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  1. #21
    hoffy's Avatar
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    http://www.amcor.com/products_services/wine_casks.html

    If you look at the details tab, they say:

    "Wine packaged in this way will have a shorter shelf life than bottled wine as the bladder is not hermetically sealed."

    Define shorter shelf life?

  2. #22

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    Keeping in mind that good wines can last decades in properly sealed bottles, shorter could mean anything from months to years.

  3. #23
    Mainecoonmaniac's Avatar
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    Hi Jeri.
    This leads me to think that even though some PE bladders are gas permeable, I would think it's a better alternative that a glass bottle that is half filled with developer. The one I'm using has a double layer of PE.

  4. #24

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    Does this mean that analog photographers drink too much?

    Jeff

  5. #25

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    Quote Originally Posted by Mainecoonmaniac View Post
    Hi Jeri.
    This leads me to think that even though some PE bladders are gas permeable, I would think it's a better alternative that a glass bottle that is half filled with developer. The one I'm using has a double layer of PE.
    The amount of oxygen in a half filled glass bottle is limited. Once it is used there is no more unless the bottle is opened again. However, oxygen is constantly passing through the polyethylene bag.
    A rock pile ceases to be a rock pile the moment a single man contemplates it, bearing within him the image of a cathedral.

    ~Antoine de Saint-Exupery

  6. #26
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    Dektol turns brown as it gets oxidized. So does D76. I can tell when developer has been stored in half-full bottles for too long because it starts to turn brown. Developer stored in wine boxes stays crystal clear for over well over a year. That's all you need to know, IMO.
    f/22 and be there.

  7. #27

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    Quote Originally Posted by BetterSense View Post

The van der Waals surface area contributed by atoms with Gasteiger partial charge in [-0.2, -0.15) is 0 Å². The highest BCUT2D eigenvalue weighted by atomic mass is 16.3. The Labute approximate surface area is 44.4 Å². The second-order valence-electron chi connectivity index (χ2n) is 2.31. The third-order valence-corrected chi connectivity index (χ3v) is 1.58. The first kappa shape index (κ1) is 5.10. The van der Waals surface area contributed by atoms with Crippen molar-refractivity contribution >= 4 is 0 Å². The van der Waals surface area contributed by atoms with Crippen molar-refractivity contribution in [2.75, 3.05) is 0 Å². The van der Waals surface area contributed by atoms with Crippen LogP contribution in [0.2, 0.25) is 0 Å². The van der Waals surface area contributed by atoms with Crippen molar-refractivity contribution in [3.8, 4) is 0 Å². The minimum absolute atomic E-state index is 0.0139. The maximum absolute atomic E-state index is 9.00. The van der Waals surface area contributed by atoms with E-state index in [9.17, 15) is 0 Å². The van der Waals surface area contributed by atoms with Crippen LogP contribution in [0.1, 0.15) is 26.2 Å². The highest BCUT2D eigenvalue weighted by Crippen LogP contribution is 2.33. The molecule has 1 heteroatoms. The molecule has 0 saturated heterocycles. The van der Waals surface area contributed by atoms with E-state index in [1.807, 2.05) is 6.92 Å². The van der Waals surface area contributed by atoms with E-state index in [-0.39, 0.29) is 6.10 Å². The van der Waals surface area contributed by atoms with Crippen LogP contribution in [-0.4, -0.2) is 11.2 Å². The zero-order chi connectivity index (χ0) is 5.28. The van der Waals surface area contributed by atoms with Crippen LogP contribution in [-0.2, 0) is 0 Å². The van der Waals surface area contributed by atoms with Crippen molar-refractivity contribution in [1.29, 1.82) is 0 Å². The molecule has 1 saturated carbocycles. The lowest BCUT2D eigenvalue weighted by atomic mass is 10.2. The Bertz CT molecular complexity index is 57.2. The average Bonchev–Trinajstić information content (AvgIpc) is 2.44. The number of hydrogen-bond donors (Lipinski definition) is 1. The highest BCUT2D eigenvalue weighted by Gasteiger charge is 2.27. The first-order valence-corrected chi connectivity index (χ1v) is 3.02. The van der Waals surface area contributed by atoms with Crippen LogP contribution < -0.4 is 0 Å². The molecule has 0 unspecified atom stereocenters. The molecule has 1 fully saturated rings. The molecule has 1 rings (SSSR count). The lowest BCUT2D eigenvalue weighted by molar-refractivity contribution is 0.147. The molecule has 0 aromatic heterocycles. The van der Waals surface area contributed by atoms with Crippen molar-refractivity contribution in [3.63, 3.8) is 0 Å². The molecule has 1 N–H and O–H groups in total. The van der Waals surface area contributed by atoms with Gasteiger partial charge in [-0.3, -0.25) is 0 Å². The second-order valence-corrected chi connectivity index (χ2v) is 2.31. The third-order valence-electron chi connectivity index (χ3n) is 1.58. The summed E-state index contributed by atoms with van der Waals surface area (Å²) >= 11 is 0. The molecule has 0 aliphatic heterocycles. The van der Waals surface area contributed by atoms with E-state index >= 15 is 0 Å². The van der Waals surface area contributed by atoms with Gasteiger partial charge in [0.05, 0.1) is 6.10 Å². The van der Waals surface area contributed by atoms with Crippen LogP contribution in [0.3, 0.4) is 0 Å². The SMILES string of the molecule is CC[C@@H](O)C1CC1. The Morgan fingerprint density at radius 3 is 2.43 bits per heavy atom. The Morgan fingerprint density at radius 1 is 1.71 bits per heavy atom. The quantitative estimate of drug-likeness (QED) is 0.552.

Dektol turns brown as it gets oxidized. So does D76. I can tell when developer has been stored in half-full bottles for too long because it starts to turn brown. Developer stored in wine boxes stays crystal clear for over well over a year. That's all you need to know, IMO.
    Of what type of bottles are you speaking? One must also consider how well the cap excludes air. If the liner is damaged in any way the seal is compromised.

    Besides polyethylene some cubitainers use a composite material which is better at blocking oxygen. I personally avoid any polyethylene containers for developers.
    Last edited by Gerald C Koch; 07-05-2011 at 03:49 PM. Click to view previous post history.
    A rock pile ceases to be a rock pile the moment a single man contemplates it, bearing within him the image of a cathedral.

    ~Antoine de Saint-Exupery

  8. #28
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    Better Sense ... I'll take that evidence to the bank.

  9. #29
    Richard Sintchak (rich815)'s Avatar
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    I'm not so sure keeping any kind of non-drinkable chemical in a container that is generally seen as containing a drinking substance to be a good idea. Taking the bladder out of the box and storing securely is one thing but using and keeping it inside the original wine box even if you wrote on it that it's not wine, is asking for possible trouble. Sure, sometimes chemicals come in similar such boxes and bladders but those boxes look more "clinical" in color and wording than your more festively worded and designed wine box. I know it sounds far-fetched but a drunk person finding a wine box might be so drunk as to not take care to read the outside (assuming they are not too drunk to read that is). Stranger things have happened.
    -----------------------

    "Well, my photos are actually much better than they look..."

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  10. #30

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    So cover the box in duct tape.

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